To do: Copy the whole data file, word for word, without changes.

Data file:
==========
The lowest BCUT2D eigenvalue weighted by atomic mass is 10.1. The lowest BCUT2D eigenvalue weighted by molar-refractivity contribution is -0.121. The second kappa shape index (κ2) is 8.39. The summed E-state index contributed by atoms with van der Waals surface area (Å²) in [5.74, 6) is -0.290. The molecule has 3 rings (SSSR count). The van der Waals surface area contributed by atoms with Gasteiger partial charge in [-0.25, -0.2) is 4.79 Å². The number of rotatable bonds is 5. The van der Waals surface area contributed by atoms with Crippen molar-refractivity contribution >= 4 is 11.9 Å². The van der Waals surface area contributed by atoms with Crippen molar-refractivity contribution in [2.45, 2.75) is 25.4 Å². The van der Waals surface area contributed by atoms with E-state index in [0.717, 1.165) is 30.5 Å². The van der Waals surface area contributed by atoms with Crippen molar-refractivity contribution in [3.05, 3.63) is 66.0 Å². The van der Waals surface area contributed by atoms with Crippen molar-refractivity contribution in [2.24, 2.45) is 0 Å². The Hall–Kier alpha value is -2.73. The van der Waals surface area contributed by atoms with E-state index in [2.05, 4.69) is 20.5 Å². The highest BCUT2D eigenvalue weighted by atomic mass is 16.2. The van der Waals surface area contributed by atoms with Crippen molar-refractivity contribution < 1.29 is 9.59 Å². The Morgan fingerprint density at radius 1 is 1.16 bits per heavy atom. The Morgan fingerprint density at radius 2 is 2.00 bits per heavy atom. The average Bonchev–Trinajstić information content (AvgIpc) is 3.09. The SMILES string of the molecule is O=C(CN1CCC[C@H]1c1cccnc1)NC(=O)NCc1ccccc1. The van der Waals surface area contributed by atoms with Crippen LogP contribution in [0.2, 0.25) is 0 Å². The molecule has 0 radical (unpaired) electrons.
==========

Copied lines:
The lowest BCUT2D eigenvalue weighted by atomic mass is 10.1. The lowest BCUT2D eigenvalue weighted by molar-refractivity contribution is -0.121. The second kappa shape index (κ2) is 8.39. The summed E-state index contributed by atoms with van der Waals surface area (Å²) in [5.74, 6) is -0.290. The molecule has 3 rings (SSSR count). The van der Waals surface area contributed by atoms with Gasteiger partial charge in [-0.25, -0.2) is 4.79 Å². The number of rotatable bonds is 5. The van der Waals surface area contributed by atoms with Crippen molar-refractivity contribution >= 4 is 11.9 Å². The van der Waals surface area contributed by atoms with Crippen molar-refractivity contribution in [2.45, 2.75) is 25.4 Å². The van der Waals surface area contributed by atoms with E-state index in [0.717, 1.165) is 30.5 Å². The van der Waals surface area contributed by atoms with Crippen molar-refractivity contribution in [3.05, 3.63) is 66.0 Å². The van der Waals surface area contributed by atoms with Crippen molar-refractivity contribution in [2.24, 2.45) is 0 Å². The Hall–Kier alpha value is -2.73. The van der Waals surface area contributed by atoms with E-state index in [2.05, 4.69) is 20.5 Å². The highest BCUT2D eigenvalue weighted by atomic mass is 16.2. The van der Waals surface area contributed by atoms with Crippen molar-refractivity contribution < 1.29 is 9.59 Å². The Morgan fingerprint density at radius 1 is 1.16 bits per heavy atom. The Morgan fingerprint density at radius 2 is 2.00 bits per heavy atom. The average Bonchev–Trinajstić information content (AvgIpc) is 3.09. The SMILES string of the molecule is O=C(CN1CCC[C@H]1c1cccnc1)NC(=O)NCc1ccccc1. The van der Waals surface area contributed by atoms with Crippen LogP contribution in [0.2, 0.25) is 0 Å². The molecule has 0 radical (unpaired) electrons.